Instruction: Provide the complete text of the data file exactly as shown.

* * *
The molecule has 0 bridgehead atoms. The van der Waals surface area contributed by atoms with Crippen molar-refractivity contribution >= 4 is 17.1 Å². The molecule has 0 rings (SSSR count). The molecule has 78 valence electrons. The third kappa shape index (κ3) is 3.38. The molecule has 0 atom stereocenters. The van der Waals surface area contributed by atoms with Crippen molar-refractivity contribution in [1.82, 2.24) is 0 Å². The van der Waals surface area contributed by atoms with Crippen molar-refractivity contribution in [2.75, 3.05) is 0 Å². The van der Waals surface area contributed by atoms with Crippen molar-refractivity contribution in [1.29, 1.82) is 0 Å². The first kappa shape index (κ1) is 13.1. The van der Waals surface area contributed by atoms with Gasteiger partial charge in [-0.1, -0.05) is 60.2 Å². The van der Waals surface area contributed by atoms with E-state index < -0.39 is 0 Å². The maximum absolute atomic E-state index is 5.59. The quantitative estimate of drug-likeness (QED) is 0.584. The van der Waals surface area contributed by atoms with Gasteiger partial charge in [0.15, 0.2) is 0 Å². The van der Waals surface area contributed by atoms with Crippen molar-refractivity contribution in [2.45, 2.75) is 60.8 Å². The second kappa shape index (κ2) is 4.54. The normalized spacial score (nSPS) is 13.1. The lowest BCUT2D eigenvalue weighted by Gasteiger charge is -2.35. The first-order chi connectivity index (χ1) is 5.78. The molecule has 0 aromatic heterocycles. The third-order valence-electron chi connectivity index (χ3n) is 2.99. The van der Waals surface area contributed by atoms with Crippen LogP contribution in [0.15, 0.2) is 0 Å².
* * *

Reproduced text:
The molecule has 0 bridgehead atoms. The van der Waals surface area contributed by atoms with Crippen molar-refractivity contribution >= 4 is 17.1 Å². The molecule has 0 rings (SSSR count). The molecule has 78 valence electrons. The third kappa shape index (κ3) is 3.38. The molecule has 0 atom stereocenters. The van der Waals surface area contributed by atoms with Crippen molar-refractivity contribution in [1.82, 2.24) is 0 Å². The van der Waals surface area contributed by atoms with Crippen molar-refractivity contribution in [2.75, 3.05) is 0 Å². The van der Waals surface area contributed by atoms with Crippen molar-refractivity contribution in [1.29, 1.82) is 0 Å². The first kappa shape index (κ1) is 13.1. The van der Waals surface area contributed by atoms with Gasteiger partial charge in [-0.1, -0.05) is 60.2 Å². The van der Waals surface area contributed by atoms with E-state index < -0.39 is 0 Å². The maximum absolute atomic E-state index is 5.59. The quantitative estimate of drug-likeness (QED) is 0.584. The van der Waals surface area contributed by atoms with Gasteiger partial charge in [0.15, 0.2) is 0 Å². The van der Waals surface area contributed by atoms with Crippen molar-refractivity contribution in [2.45, 2.75) is 60.8 Å². The second kappa shape index (κ2) is 4.54. The normalized spacial score (nSPS) is 13.1. The lowest BCUT2D eigenvalue weighted by Gasteiger charge is -2.35. The first-order chi connectivity index (χ1) is 5.78. The molecule has 0 aromatic heterocycles. The third-order valence-electron chi connectivity index (χ3n) is 2.99. The van der Waals surface area contributed by atoms with Crippen LogP contribution in [0.15, 0.2) is 0 Å².